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Category: Jamaica

Tuesday, September 22nd

passings

Frederick “Toots” Hibbert, singer, songwriter, December 8, 1942–September 11, 2020

The Maytals (later Toots and the Maytals), “Pressure Drop” (F. Hibbert), 1970 (original recording)

 

It’s a song about revenge, but in the form of karma: If you do bad things to innocent people, then bad things will happen to you. The title was a phrase I used to say. If someone done me wrong, rather than fight them like a warrior, I’d say: “The pressure’s going to drop on you.”

—Toots Hibbert, The Guardian, 9/6/16

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lagniappe

random sights

yesterday, Oak Park, Ill.

Saturday, July 25th

basement jukebox

Dobby Dobson (July 5, 1942-July 21, 2020), “I’m a Loving Pauper,” 1967

 

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lagniappe

random sights

yesterday, Oak Park, Ill.

*****

reading table

A lifetime adrift in a boat, or in old age leading a tired horse into the years, every day is a journey, and the journey itself is home.

—Matsuo Basho (1644-1694), from Narrow Road to the Interior (translated from Japanese by Sam Hamill)

Tuesday, June 2nd

sounds of Jamaica

Bob Marley and the Wailers, live (“Catch A Fire,” “Trenchtown Rock,” “Concrete Jungle,” “Midnight Ravers,” “Talkin´ Blues,” “Rebel Music,” “I Shot the Sheriff,” “Natty Dread”), Chicago (Quiet Knight), 6/10/75

 

*****

Happy—70th!—Birthday to my brother Don, with whom I’ve heard more music, in and around Chicago, than I could ever possibly recall. Most recently there was Ry Cooder at Thalia Hall; but before that—way before that—there was, let’s see, Bob Marley and the Wailers at the Quiet Knight (today’s clip), and the MC5 in Lincoln Park (during the infamous 1968 Democratic Convention), and the Velvet Underground at the Kinetic Playground (after which, on our way back to the car, we were stopped by Chicago police, in an unmarked car, who took us back to the station—curfew bust), and the Beatles at Comiskey Park, and Peter, Paul, and Mary, the Kingston Trio, the Smothers Brothers, and the Beach Boys at Arie Crown Theater (with Dad), and Johnny Tillotson, Gene Pitney, and Bobby Rydell on the basement jukebox, and . . . the list goes on, and on, and on.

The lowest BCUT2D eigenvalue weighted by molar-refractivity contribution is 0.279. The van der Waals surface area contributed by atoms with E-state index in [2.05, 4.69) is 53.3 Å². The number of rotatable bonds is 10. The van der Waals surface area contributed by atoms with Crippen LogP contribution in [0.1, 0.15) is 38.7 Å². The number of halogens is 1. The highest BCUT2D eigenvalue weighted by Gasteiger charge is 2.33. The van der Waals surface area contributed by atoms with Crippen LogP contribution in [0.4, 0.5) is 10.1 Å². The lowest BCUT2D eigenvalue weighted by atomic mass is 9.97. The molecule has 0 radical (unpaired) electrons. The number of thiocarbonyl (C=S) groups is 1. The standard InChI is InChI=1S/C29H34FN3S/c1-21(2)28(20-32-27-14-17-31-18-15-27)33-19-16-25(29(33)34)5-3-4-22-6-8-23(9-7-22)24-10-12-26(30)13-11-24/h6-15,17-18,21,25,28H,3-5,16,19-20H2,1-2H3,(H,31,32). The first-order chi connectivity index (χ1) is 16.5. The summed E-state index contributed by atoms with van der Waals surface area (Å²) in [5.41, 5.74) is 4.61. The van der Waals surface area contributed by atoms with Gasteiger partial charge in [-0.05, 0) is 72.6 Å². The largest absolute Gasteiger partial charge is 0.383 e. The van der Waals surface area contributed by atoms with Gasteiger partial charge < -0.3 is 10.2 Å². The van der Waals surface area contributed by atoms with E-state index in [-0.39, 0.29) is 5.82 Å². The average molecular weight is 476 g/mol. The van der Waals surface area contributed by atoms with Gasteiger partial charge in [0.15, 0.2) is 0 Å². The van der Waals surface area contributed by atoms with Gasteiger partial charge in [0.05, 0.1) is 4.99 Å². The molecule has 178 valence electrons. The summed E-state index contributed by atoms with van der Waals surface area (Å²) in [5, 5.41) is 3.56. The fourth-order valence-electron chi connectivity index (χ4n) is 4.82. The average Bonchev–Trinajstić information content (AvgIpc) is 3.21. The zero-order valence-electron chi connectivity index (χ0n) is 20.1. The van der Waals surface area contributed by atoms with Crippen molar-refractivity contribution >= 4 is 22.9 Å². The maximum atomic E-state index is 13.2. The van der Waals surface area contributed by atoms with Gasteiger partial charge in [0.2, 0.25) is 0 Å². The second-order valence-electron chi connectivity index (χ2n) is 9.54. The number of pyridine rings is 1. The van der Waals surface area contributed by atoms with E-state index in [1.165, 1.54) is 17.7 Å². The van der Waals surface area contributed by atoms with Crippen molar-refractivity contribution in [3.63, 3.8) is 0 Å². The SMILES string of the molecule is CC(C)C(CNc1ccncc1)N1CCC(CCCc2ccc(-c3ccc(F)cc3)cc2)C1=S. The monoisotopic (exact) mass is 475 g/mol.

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lagniappe

reading table

Reflecting over seventy years,
I am tired of judging right from wrong.
Faint traces of a path trodden in deep night snow.
A stick of incense under the rickety window.

—Ryokan (1758-1831), translated from Japanese by Kazuaki Tanahashi

Thursday, April 16th

sounds of Kingston

Desmond Dekker & The Aces, “007 (Shanty Town)” (D. Dekker), official music video (shot in Kingston, Jamaica), 1967

 

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lagniappe

random sights

yesterday, Oak Park, Ill.

*****

reading table

We are survivors of immeasurable events,
Flung upon some reach of land,
Small, wet miracles without instructions,
Only the imperative of change.

—Rebecca Elson (1960-1999), “Evolution”

Friday, April 3rd

sounds of Kingston

Sevana, Jaz Elise, Lila Ikè, Naomi Cowan, live, Kingston (Jamaica), 3/8/20

 

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lagniappe

random sights

yesterday, Oak Park, Ill.

Saturday, March 21st

sounds of Kingston

Buju Banton (1973-), live (studio), Kingston (Jamaica), 3/20/20

 

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lagniappe

random sights

yesterday, Oak Park, Ill.

*****

reading table

We are here to awaken from the illusion of our separateness.

—Buddhist monk Thích Nhất Hạnh (1926-)

Thursday, January 23rd

basement jukebox

Alton Ellis (1938-2008), “Breaking Up,” 1968

 

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lagniappe

random sights

yesterday, Oak Park, Ill.

Thursday, December 26th

basement jukebox

Desmond Dekker (1941-2006) & The Aces, “Israelites” (D. Dekker, L. Kong), 1968

 

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lagniappe

random sights

yesterday, Oak Park, Ill.

Friday, October 18th

sounds of Jamaica

Koffee (2000-), “Haffi Make It,” “Under Pressure,” live, Germany (Cologne), 7/5/19

 

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lagniappe

reading table

at evening tide
clinging to the flotsam . . .
a katydid

—Kobayashi Issa (1763-1827), translated from Japanese by David G. Lanoue

*****

random sights

other day, Chicago

Saturday, April 20th

timeless

Wailers (Bob Marley, vocals, guitar; Peter Tosh, vocals, guitar; Bunny Wailer, vocals, percussion, et al.), “Stir It Up” (B. Marley), live (studio), London,  1973

 

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